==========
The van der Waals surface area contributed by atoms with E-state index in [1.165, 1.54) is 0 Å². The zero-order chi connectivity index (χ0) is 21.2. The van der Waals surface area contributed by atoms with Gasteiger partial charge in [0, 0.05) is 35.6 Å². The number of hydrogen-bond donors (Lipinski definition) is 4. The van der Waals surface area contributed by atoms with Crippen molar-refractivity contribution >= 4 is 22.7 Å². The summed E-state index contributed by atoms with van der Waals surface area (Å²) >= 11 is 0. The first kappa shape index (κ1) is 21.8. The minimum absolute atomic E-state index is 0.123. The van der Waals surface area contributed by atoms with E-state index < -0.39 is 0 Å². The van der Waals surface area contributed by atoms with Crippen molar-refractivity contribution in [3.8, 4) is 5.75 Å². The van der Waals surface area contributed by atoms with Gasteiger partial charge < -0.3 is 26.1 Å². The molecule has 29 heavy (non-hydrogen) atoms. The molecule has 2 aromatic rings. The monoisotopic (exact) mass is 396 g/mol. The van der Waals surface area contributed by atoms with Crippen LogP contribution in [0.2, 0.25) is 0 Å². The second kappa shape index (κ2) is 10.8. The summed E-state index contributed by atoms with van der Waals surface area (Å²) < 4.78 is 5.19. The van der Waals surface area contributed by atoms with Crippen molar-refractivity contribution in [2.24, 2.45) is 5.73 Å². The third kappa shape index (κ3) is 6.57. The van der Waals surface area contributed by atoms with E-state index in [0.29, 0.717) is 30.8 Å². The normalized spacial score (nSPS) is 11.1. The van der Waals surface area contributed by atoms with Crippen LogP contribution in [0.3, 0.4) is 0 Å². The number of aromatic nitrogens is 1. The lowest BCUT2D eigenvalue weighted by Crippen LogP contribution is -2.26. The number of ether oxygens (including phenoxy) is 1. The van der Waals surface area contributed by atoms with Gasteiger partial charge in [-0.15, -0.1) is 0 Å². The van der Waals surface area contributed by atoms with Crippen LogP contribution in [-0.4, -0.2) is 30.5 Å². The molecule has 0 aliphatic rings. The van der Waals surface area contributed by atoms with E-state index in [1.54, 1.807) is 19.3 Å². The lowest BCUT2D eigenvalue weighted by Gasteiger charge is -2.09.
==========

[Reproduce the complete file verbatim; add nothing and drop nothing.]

The van der Waals surface area contributed by atoms with E-state index in [1.165, 1.54) is 0 Å². The zero-order chi connectivity index (χ0) is 21.2. The van der Waals surface area contributed by atoms with Gasteiger partial charge in [0, 0.05) is 35.6 Å². The number of hydrogen-bond donors (Lipinski definition) is 4. The van der Waals surface area contributed by atoms with Crippen molar-refractivity contribution >= 4 is 22.7 Å². The summed E-state index contributed by atoms with van der Waals surface area (Å²) >= 11 is 0. The first kappa shape index (κ1) is 21.8. The minimum absolute atomic E-state index is 0.123. The van der Waals surface area contributed by atoms with E-state index < -0.39 is 0 Å². The van der Waals surface area contributed by atoms with Crippen molar-refractivity contribution in [3.8, 4) is 5.75 Å². The van der Waals surface area contributed by atoms with Gasteiger partial charge < -0.3 is 26.1 Å². The molecule has 29 heavy (non-hydrogen) atoms. The molecule has 2 aromatic rings. The monoisotopic (exact) mass is 396 g/mol. The van der Waals surface area contributed by atoms with Crippen LogP contribution in [0.2, 0.25) is 0 Å². The second kappa shape index (κ2) is 10.8. The summed E-state index contributed by atoms with van der Waals surface area (Å²) < 4.78 is 5.19. The van der Waals surface area contributed by atoms with Crippen molar-refractivity contribution in [2.24, 2.45) is 5.73 Å². The third kappa shape index (κ3) is 6.57. The van der Waals surface area contributed by atoms with E-state index in [0.29, 0.717) is 30.8 Å². The normalized spacial score (nSPS) is 11.1. The van der Waals surface area contributed by atoms with Crippen LogP contribution in [0.3, 0.4) is 0 Å². The number of aromatic nitrogens is 1. The lowest BCUT2D eigenvalue weighted by Crippen LogP contribution is -2.26. The number of ether oxygens (including phenoxy) is 1. The van der Waals surface area contributed by atoms with Gasteiger partial charge in [-0.15, -0.1) is 0 Å². The van der Waals surface area contributed by atoms with Crippen LogP contribution in [-0.4, -0.2) is 30.5 Å². The molecule has 0 aliphatic rings. The van der Waals surface area contributed by atoms with E-state index in [1.54, 1.807) is 19.3 Å². The lowest BCUT2D eigenvalue weighted by Gasteiger charge is -2.09.